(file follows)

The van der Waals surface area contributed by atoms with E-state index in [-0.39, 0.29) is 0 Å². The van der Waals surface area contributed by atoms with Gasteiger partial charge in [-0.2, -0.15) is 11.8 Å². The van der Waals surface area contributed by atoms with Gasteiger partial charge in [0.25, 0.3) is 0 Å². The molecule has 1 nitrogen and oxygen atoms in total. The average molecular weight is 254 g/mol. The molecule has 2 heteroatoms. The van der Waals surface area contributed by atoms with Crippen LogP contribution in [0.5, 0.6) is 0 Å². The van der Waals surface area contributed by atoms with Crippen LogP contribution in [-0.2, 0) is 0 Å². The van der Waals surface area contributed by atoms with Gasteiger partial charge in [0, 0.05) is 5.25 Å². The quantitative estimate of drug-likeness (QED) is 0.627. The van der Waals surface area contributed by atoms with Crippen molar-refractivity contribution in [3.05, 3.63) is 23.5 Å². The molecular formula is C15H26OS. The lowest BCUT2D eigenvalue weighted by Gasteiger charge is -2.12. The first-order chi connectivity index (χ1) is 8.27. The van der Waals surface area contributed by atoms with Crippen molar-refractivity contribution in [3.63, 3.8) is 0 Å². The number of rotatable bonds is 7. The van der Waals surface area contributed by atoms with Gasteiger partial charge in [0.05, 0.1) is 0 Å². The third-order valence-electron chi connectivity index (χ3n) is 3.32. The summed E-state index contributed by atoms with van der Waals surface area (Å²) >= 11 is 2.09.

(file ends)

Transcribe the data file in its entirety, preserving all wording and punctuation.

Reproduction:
The van der Waals surface area contributed by atoms with E-state index in [-0.39, 0.29) is 0 Å². The van der Waals surface area contributed by atoms with Gasteiger partial charge in [-0.2, -0.15) is 11.8 Å². The van der Waals surface area contributed by atoms with Gasteiger partial charge in [0.25, 0.3) is 0 Å². The molecule has 1 nitrogen and oxygen atoms in total. The average molecular weight is 254 g/mol. The molecule has 2 heteroatoms. The van der Waals surface area contributed by atoms with Crippen LogP contribution in [0.5, 0.6) is 0 Å². The van der Waals surface area contributed by atoms with Crippen LogP contribution in [-0.2, 0) is 0 Å². The van der Waals surface area contributed by atoms with Gasteiger partial charge in [0, 0.05) is 5.25 Å². The quantitative estimate of drug-likeness (QED) is 0.627. The van der Waals surface area contributed by atoms with Crippen molar-refractivity contribution in [3.05, 3.63) is 23.5 Å². The molecular formula is C15H26OS. The lowest BCUT2D eigenvalue weighted by Gasteiger charge is -2.12. The first-order chi connectivity index (χ1) is 8.27. The van der Waals surface area contributed by atoms with Crippen molar-refractivity contribution in [3.63, 3.8) is 0 Å². The number of rotatable bonds is 7. The van der Waals surface area contributed by atoms with Gasteiger partial charge in [0.05, 0.1) is 0 Å². The third-order valence-electron chi connectivity index (χ3n) is 3.32. The summed E-state index contributed by atoms with van der Waals surface area (Å²) >= 11 is 2.09.